It also comes at a very important time for Abiy. His ambitious, generation-defining project to remake the Ethiopian state is still in its early days, and the political space that he has opened up has brought serious tensions to the fore — and precipitated deadly new protests and conflicts, arguably making Abiy’s Ethiopia more dangerous than before he assumed power. His much-lauded peace deal with neighbouring Eritrea — the deal that won him his Nobel prize — hangs by a thread, and he must fight a general election later this year without the support of key elements of his ruling alliance.
In other words, Abiy needs all the support he can get — and he has come to Johannesburg to find some.
Abiy addressed the crowd from a VIP box, which meant that most of his audience could not actually see him speak, and were forced to watch his face on the big screen. No matter: they were attentive during the speech, which lasted about 45 minutes, and cheered and waved their flags every time he made a point.
The speech was wide-ranging. In Amharic, Abiy spoke at length about the importance of unity and working together to bring about a better Ethiopia. He mentioned Mandela and how Ethiopia had supported the struggle against apartheid. He said that Ethiopians in South Africa don’t steal or make trouble, because they are working too hard. He talked about eliminating the problem of regionalism at home, which already threatens to tear apart the modern state he is trying to create. He urged people not to take their problems straight to Facebook. He said that now was the time for the diaspora to invest in Ethiopia, because prosperity and jobs are just around the corner.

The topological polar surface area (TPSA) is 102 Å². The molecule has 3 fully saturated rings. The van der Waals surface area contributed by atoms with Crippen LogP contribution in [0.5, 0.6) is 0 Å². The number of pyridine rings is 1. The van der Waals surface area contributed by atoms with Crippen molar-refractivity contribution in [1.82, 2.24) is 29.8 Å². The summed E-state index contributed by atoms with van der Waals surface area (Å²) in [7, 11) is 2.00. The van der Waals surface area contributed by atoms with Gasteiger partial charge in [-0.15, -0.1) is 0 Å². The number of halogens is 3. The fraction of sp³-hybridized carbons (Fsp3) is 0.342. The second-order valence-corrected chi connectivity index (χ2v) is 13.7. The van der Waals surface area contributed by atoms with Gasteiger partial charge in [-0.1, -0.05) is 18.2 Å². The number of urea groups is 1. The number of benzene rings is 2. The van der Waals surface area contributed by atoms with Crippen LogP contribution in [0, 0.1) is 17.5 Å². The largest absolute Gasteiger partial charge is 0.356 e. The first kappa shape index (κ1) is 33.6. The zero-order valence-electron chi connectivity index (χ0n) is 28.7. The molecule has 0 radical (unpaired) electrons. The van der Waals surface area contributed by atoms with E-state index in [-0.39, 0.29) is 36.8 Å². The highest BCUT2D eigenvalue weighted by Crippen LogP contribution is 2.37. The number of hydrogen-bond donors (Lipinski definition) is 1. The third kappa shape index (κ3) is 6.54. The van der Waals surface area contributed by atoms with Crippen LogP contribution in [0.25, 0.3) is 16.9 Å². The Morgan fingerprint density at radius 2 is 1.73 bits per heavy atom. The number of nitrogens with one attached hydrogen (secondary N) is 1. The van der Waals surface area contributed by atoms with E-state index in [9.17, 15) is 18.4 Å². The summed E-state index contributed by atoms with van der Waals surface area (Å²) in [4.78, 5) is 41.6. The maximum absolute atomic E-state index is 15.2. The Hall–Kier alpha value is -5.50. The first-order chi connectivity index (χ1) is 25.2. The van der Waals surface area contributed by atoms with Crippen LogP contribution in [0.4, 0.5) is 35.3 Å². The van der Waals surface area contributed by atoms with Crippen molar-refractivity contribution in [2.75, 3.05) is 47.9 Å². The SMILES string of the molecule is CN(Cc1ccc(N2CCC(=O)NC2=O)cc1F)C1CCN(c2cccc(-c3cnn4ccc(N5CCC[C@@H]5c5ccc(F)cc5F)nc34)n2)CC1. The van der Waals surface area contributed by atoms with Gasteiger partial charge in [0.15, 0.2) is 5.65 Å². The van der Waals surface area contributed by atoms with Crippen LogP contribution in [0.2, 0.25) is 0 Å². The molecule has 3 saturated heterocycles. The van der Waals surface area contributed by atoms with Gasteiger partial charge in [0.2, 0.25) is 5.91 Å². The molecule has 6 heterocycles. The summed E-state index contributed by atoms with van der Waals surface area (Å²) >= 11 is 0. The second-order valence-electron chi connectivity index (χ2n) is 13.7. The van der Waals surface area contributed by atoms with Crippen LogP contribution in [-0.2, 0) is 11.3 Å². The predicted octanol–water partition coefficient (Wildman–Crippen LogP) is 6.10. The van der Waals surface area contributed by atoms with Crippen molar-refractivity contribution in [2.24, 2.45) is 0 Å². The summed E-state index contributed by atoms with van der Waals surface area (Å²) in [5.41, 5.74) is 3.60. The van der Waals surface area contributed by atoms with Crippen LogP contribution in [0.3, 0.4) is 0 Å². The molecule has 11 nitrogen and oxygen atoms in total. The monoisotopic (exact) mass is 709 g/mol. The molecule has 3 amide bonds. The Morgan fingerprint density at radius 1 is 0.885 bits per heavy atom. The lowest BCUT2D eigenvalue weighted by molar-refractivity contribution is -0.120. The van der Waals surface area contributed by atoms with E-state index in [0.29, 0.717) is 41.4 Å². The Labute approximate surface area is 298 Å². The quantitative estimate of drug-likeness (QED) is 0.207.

“Don’t forget where you’re from,” he said. “If you forget where you’re from, you don’t know where you’re going.”
Abiy also addressed more practical concerns, relaying the agreements from his meeting with Ramaphosa: the South African president had promised to make it easier for Ethiopian nationals to obtain immigration and asylum documentation from Home Affairs, he said; and had promised to address violence against the community.
He finished to a standing ovation, and chants of “Abiy! Abiy!” echoed around the stadium.
“I love him so much,” said Ephrata, 13, who had come with her whole family. “He inspires me; he makes me so proud of being Ethiopian.”
Beruk, 42, was not quite so effusive. He’s been in South Africa for 20 years, having fled for political reasons, and is still waiting for things to change. “It’s good things for the future. But at the moment we didn’t see anything change. They say they made peace [between Ethiopia and Eritrea], but horizontally, at the level of people to people, we don’t see change yet.”
That, ultimately, was Abiy’s main message to the diaspora in South Africa: to convince them that Ethiopia really is changing, and that he really is the man to lead that change. Judging from the crowd’s reactions, in Johannesburg he found a receptive audience.